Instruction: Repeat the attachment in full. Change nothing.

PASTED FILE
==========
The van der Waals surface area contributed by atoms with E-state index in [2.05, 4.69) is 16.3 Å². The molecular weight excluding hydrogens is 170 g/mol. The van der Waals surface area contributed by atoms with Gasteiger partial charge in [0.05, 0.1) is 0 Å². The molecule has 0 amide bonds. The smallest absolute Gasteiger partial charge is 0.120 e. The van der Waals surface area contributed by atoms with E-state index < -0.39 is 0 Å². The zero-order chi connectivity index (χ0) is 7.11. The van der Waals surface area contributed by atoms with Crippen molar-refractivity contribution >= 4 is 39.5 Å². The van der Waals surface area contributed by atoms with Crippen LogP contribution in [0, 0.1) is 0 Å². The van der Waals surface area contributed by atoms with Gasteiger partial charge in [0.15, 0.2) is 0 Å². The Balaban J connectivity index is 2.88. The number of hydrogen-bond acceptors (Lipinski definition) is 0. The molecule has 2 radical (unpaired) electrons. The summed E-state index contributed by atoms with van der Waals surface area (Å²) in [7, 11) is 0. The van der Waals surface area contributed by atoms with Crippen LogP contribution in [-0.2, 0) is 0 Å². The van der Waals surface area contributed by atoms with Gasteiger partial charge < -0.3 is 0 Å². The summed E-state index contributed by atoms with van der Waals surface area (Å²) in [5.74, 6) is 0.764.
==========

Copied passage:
The van der Waals surface area contributed by atoms with E-state index in [2.05, 4.69) is 16.3 Å². The molecular weight excluding hydrogens is 170 g/mol. The van der Waals surface area contributed by atoms with Gasteiger partial charge in [0.05, 0.1) is 0 Å². The molecule has 0 amide bonds. The smallest absolute Gasteiger partial charge is 0.120 e. The van der Waals surface area contributed by atoms with E-state index < -0.39 is 0 Å². The zero-order chi connectivity index (χ0) is 7.11. The van der Waals surface area contributed by atoms with Crippen molar-refractivity contribution >= 4 is 39.5 Å². The van der Waals surface area contributed by atoms with Crippen LogP contribution in [0, 0.1) is 0 Å². The van der Waals surface area contributed by atoms with Gasteiger partial charge in [0.15, 0.2) is 0 Å². The Balaban J connectivity index is 2.88. The number of hydrogen-bond acceptors (Lipinski definition) is 0. The molecule has 2 radical (unpaired) electrons. The summed E-state index contributed by atoms with van der Waals surface area (Å²) in [7, 11) is 0. The van der Waals surface area contributed by atoms with Crippen LogP contribution in [-0.2, 0) is 0 Å². The van der Waals surface area contributed by atoms with Gasteiger partial charge < -0.3 is 0 Å². The summed E-state index contributed by atoms with van der Waals surface area (Å²) in [5.74, 6) is 0.764.